Q. Our blackberries are turning ripe, but they are infested with “bitter bugs” that leave a foul taste on the fruit. What will kill them? Is it too late to control them?

A. Sevin and malathion will control them. They are similar to the stink bugs that infest tomatoes and peaches. It is too late if most of the blackberries have already ripened. Follow label instructions on the insecticide. 

Q. We sent you photos of two weeds in our St. Augustine lawn. What are they, and how can we control them?

A. The weeds are dollar weed (shiny round leaves) and horseherb (small yellow flowers). They are perennials so a pre-emergent herbicide will not work to control them. They are both weeds that prosper in sparse lawns that usually are bordering on too much shade. Try Fertilome “Weed Free Zone” or another contact herbicide for broadleaf weeds. It also helps to mow your St Augustine grass relatively high at 3.5 inches. Have you fertilized this spring? Use a slow release lawn fertilizer such as 19-5-9.

Q. At one time you listed some ways to keep squirrels from eating all the bird seed at the feeder. Can you please restate those tactics for us? The squirrels are eating everything!

A. Start by using a steel feeder with a weight sensitive perch. They close feed access when a squirrel or white winged dove lands on the perch. 

The Absolute brand is one that works very well. Replace sunflower seeds with safflower seed. Birds like both but squirrels don’t like the safflower seed. Use pepper flavored suet and seed. Squirrels pass it up.

Q. We have five live oak trees with two of them producing many root sprouts. Is there a better way to remove them than by mowing? Would a vinegar spray do the job? It does not translocate to the root system like Round-up so it should not hurt the parent tree.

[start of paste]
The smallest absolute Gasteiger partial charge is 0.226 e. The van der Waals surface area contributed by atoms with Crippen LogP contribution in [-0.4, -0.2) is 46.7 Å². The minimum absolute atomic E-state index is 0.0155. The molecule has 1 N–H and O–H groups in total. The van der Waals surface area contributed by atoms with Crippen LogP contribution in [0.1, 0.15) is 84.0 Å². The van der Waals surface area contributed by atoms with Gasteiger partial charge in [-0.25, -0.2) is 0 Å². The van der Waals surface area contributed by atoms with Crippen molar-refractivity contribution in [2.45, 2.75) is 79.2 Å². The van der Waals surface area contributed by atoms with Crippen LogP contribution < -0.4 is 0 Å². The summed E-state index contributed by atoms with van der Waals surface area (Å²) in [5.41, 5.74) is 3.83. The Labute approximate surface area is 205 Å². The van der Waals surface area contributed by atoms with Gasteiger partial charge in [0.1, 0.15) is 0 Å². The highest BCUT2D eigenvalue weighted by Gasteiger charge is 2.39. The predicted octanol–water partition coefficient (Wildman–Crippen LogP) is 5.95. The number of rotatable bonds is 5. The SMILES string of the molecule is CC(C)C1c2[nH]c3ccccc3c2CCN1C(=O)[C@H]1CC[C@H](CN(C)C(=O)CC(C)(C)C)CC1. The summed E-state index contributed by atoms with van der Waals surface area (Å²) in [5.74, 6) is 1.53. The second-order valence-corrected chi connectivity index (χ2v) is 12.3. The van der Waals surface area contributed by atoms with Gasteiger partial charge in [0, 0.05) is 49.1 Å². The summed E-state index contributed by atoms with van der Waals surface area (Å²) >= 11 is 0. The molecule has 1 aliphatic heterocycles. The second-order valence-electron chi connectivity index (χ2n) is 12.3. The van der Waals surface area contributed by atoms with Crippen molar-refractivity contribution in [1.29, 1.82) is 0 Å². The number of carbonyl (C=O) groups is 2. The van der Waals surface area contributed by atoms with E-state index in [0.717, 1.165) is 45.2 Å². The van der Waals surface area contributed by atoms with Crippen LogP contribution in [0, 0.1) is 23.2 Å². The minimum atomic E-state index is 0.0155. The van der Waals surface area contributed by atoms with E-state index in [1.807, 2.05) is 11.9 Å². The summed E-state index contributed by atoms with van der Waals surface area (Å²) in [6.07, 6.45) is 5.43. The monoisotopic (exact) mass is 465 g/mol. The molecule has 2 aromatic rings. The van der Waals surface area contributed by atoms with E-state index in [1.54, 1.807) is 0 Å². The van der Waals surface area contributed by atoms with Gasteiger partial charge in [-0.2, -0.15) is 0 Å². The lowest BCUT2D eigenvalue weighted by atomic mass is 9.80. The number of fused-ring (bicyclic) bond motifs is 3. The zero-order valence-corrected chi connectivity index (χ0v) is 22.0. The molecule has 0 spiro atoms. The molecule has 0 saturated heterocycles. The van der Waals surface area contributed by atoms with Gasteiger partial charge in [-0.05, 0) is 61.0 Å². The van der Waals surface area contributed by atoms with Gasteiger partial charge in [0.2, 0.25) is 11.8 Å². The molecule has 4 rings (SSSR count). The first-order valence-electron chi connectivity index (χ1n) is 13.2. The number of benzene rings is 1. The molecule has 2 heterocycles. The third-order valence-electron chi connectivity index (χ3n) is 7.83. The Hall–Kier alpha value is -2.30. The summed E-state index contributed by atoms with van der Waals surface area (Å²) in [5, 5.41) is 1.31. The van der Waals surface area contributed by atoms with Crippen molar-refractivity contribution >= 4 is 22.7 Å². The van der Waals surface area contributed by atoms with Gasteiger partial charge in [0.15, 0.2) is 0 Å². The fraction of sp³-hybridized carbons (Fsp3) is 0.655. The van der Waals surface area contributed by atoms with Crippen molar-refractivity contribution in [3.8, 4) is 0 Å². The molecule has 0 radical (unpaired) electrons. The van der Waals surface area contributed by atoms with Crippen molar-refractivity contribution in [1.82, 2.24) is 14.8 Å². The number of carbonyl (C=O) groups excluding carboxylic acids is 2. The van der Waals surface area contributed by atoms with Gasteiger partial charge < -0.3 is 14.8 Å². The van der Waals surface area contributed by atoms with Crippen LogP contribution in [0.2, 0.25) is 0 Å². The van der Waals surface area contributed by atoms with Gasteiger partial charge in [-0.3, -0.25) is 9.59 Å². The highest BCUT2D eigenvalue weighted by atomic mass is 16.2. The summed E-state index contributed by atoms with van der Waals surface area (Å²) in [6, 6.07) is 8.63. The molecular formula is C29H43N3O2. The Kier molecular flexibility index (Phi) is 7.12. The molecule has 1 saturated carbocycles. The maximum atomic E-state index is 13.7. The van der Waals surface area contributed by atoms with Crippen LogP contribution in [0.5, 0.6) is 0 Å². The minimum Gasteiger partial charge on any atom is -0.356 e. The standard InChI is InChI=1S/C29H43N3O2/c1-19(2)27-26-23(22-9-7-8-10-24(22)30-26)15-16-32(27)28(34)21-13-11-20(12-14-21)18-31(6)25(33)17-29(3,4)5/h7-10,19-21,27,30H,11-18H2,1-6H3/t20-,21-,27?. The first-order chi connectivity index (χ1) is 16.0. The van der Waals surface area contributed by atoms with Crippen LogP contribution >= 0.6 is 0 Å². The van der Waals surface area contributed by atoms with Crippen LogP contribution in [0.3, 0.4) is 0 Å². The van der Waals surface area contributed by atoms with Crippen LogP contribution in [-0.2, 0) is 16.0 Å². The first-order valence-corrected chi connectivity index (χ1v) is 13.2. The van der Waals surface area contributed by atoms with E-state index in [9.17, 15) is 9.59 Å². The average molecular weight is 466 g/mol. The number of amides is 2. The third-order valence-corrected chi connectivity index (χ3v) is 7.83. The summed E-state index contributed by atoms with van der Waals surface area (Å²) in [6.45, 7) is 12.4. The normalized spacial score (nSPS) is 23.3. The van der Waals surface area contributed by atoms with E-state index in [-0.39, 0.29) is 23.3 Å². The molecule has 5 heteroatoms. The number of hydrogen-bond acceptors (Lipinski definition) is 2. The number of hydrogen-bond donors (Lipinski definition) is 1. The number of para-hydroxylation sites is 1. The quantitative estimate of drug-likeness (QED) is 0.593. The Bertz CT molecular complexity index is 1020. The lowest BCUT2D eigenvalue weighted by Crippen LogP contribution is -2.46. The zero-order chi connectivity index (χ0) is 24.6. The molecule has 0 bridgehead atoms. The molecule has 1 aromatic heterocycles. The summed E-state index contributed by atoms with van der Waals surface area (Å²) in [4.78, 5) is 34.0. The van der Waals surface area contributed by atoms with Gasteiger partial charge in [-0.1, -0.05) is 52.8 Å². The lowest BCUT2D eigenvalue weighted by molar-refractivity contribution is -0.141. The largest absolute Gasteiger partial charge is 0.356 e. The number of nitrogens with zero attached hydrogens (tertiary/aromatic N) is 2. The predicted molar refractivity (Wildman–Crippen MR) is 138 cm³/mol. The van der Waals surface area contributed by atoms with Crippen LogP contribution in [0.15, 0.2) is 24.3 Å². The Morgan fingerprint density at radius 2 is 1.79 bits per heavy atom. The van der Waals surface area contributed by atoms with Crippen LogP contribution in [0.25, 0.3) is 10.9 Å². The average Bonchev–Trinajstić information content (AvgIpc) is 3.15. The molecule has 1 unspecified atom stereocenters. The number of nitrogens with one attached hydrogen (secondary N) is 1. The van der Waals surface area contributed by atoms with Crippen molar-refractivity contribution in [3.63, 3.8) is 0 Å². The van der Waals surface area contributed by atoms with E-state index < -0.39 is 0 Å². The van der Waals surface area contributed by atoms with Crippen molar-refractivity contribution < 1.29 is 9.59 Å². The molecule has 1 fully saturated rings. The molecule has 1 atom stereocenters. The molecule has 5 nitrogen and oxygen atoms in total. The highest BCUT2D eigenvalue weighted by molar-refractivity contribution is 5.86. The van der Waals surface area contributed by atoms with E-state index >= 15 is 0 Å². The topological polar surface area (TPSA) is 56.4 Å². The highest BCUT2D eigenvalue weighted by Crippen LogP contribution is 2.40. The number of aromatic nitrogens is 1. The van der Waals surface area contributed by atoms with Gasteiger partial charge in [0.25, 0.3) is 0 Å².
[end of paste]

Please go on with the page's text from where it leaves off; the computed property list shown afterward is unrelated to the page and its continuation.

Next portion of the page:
A. You could experiment, but I predict that the vinegar would not eliminate the waxy leafed oak sucker, but it would burn back any lawn grass in the vicinity. Mowing seems to be the best solution

Q. Is the Whopper begonia as drought tolerant as the regular semperfloren begonia? The leaves and flowers are so large, it looks like it would dry out or scorch?

A. In my experience the Whopper begonia is just as drought tolerant as its semperfloren cousins. They also have the same capability to resprout in the spring after being frozen back to the soil level. 

Q. There is a 16 ft. tree with a rounded crown that has a white flower. The leaves are oval, and the flowers are star shaped with a yellow middle. The flowers are about silver dollar size. Do you know what it is?

A. Based on your description it sounds like Mexican olive, Cordia boissieri. It is generally winter hardy in San Antonio but is not reliable north of the area. It produces a round olive like fruit that some birds and wildlife will eat. Watch for transplants for sale at native plant sales.


Calvin Finch is a retired horticulture agent in Bexar County. He writes for and works with a number of area media outlets.

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